Final Word from Thursday, July 3, 2003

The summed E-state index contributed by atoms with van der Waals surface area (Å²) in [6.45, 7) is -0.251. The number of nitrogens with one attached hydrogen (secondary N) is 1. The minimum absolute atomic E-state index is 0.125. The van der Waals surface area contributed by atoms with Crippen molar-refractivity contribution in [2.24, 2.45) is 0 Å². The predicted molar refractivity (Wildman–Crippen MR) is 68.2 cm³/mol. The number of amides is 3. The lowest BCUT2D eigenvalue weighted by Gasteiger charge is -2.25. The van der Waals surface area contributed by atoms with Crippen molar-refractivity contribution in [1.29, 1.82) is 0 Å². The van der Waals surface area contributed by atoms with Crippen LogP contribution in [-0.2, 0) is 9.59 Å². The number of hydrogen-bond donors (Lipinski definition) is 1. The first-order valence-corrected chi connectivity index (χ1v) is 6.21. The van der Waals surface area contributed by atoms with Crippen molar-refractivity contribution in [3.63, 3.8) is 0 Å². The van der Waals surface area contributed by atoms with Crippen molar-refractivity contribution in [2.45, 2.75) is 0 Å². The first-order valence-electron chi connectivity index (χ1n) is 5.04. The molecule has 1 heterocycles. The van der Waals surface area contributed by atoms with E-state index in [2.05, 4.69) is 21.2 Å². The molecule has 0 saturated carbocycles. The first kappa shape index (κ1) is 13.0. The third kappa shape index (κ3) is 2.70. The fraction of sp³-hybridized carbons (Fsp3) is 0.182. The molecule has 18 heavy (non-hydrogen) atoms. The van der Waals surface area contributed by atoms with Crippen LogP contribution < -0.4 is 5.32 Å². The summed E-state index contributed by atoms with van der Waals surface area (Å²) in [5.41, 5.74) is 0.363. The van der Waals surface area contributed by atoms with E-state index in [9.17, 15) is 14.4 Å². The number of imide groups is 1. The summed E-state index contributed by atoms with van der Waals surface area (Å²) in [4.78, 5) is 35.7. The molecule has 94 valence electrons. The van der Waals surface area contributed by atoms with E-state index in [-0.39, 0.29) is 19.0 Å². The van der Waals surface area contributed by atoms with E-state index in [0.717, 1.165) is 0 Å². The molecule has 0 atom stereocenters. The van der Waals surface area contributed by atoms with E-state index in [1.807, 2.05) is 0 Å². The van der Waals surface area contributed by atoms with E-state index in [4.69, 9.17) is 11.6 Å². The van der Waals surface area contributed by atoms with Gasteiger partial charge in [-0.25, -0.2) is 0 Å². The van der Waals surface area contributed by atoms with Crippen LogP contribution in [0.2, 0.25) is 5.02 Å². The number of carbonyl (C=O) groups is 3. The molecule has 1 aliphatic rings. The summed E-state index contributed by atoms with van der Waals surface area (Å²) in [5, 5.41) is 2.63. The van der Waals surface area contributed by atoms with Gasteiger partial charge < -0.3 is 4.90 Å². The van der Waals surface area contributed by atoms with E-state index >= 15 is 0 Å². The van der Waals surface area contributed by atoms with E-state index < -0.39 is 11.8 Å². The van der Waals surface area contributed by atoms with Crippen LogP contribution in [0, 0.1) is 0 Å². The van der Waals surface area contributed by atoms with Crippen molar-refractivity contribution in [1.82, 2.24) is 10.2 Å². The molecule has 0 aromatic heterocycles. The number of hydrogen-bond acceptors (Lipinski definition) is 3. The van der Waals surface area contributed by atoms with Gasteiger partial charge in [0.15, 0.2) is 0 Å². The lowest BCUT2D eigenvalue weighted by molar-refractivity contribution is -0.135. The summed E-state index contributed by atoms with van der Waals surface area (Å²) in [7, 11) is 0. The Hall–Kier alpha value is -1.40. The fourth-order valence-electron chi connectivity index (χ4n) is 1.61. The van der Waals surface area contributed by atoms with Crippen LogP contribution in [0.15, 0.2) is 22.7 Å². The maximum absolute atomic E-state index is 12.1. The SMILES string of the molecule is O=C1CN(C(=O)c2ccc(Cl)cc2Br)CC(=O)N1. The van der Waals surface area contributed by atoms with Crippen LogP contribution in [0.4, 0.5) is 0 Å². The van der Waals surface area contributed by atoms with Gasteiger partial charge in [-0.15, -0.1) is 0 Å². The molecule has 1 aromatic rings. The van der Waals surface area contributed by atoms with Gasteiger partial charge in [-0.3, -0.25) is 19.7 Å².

Politicians are scrambling to find a way to make sure František Oldřich Kinský, a Czech citizen, can't reclaim Kč 40bn in assets confiscated from him after World War II. The case isn't comparable to restitution claims involving assets of Czech-based noblemen who collaborated with the Nazis, and it wouldn't command so much attention if so much property weren't at stake. It's showing a lot about how politicians think and act if laws don't suit their needs. Suddenly, the "independent" courts become an instrument for mobilizing against the enemy, and laws that were once considered just are hastily changed. Foreign Minister Cyril Svoboda used the emotional atmosphere to complain on F1 radio about Czechs who've been leasing large sections of farmland to Germans. "We can't forbid people to do what they want with their assets," he said, with regret in his voice.


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